Further video footage exists of the incident leading up to the police shooting of Walter Scott, according to North Charleston Mayor Keith Summey.
According to Summey, a patrol vehicle on the scene was equipped with a dashboard camera and recorded more of the incident than was captured in an eyewitness video that has been widely circulated online. Summey says he has not seen the dashboard camera footage because the incident is under investigation by the South Carolina Law Enforcement Division (SLED), but a Police Department spokesman said that SLED would likely release the footage on Thursday. A SLED spokesman has not yet confirmed that the footage will be released.
The press conference, which was heavily attended by national media along with protesters who had rallied in front of City Hall earlier in the morning, was hosted by Summey alongside North Charleston Police Chief Eddie Driggers. Driggers spoke sparingly, and Summey fielded the bulk of questions. When members of the crowd angrily asked why Driggers wasn’t speaking, Summey said that Driggers was unable to comment on the case while it was under investigation by SLED.
Many questions remain unanswered after the press conference. Here’s what we do know after the conference:
• Officer Michael T. Slager, who has been arrested and charged with murder in Scott’s death, initially said via a lawyer that he had fired at Scott after Scott attempted to take control of his police Taser. When asked whether there was any truth to Slager’s story, Summey said: “If you are made privy to all of the video — I have not seen all the video … The car video has that, and from what I understand, the video that I saw was not all the video that exists.”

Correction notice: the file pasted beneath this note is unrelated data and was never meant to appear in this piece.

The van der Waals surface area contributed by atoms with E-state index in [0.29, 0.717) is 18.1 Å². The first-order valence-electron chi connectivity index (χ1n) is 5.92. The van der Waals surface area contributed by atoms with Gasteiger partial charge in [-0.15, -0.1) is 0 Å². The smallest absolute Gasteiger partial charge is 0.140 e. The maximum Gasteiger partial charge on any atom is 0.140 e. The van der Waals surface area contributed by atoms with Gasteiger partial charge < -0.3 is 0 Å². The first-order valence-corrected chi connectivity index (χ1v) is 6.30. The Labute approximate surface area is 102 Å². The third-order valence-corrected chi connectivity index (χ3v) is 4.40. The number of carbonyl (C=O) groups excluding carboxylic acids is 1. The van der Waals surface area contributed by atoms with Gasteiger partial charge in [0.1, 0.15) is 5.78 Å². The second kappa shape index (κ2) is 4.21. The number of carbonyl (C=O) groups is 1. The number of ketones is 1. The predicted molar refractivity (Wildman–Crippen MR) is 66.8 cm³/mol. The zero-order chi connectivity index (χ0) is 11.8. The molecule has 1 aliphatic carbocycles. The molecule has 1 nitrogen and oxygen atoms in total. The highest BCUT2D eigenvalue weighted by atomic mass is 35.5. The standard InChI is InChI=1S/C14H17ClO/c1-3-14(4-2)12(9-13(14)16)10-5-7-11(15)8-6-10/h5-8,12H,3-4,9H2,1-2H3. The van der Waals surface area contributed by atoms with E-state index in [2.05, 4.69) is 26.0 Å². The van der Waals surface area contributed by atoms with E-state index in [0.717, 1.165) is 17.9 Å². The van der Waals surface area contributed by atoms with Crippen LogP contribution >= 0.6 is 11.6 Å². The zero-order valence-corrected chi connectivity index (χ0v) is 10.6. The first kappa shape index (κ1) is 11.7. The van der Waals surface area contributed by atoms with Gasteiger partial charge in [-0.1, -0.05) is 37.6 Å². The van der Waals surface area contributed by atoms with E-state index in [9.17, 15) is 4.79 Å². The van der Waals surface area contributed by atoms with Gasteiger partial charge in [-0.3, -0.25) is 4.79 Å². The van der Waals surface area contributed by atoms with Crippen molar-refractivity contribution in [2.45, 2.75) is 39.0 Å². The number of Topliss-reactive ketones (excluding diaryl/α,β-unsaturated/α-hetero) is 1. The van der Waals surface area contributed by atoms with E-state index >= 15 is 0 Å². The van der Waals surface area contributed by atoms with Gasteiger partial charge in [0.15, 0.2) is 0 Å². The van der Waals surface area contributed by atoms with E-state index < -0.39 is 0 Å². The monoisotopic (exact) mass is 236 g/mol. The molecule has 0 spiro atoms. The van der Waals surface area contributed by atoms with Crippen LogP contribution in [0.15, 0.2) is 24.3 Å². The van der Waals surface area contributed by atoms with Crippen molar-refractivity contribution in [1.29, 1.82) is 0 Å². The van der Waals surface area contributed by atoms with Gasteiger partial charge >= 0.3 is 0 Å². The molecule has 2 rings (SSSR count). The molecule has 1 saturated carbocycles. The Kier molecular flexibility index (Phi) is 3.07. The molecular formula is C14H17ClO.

• When asked whether, as some have theorized based on the eyewitness video footage, Slager had planted a Taser next to Scott’s body after shooting him, Driggers said, “There are questions I have in my mind that I can’t answer right now,” and said that the question would have to be answered by SLED and by Ninth Circuit Solicitor Scarlett Wilson.
• When asked when he began to suspect that Slager’s narrative was untrue, Summey said, “I saw the videotape yesterday for the first time. I had no reason to rely on anything but the evidence that we have, and I was not engaged in the investigation.”
• When asked whether one of the officers on scene had performed CPR on Scott, Driggers said that after watching the eyewitness video, he believed he had seen one of the officers lift Scott’s shirt to perform “some type of life-saving procedure, but I’m not sure.” Summey said that not all officers on the force are CPR-certified.
• When asked if the police department would seek to change the disparity between the racial makeup of the department and the racial makeup of the community (North Charleston is just 42 percent white, but the police department is about 80 percent white, according to 2007 Department of Justice data), Summey said, “Anyone that can become certified as a police officer, we’re more than willing to hire. The problem is we have a very limited number, even to the point where we’ve started going out and recruiting from other departments.”
• When asked for the make and model of the weapons involved, police spokesman Spencer Pryor said the Taser was an X26 model and the gun was a .45-caliber Glock 21.
• The name of the other officer who can be seen in the eyewitness video is Clarence Habersham, according to Pryor. When asked whether the other officer shown in the eyewitness video gave a conflicting narrative to Slager’s, Pryor said that Habersham did not give a narrative to the police department, but that he did meet with SLED.
• When asked if Slager had followed police department procedures, Chief Driggers said, “Obviously not.”
• When asked if Slager had complied with department policy by handcuffing Scott after he had been shot, Summey said, “That is standard policy across the country.”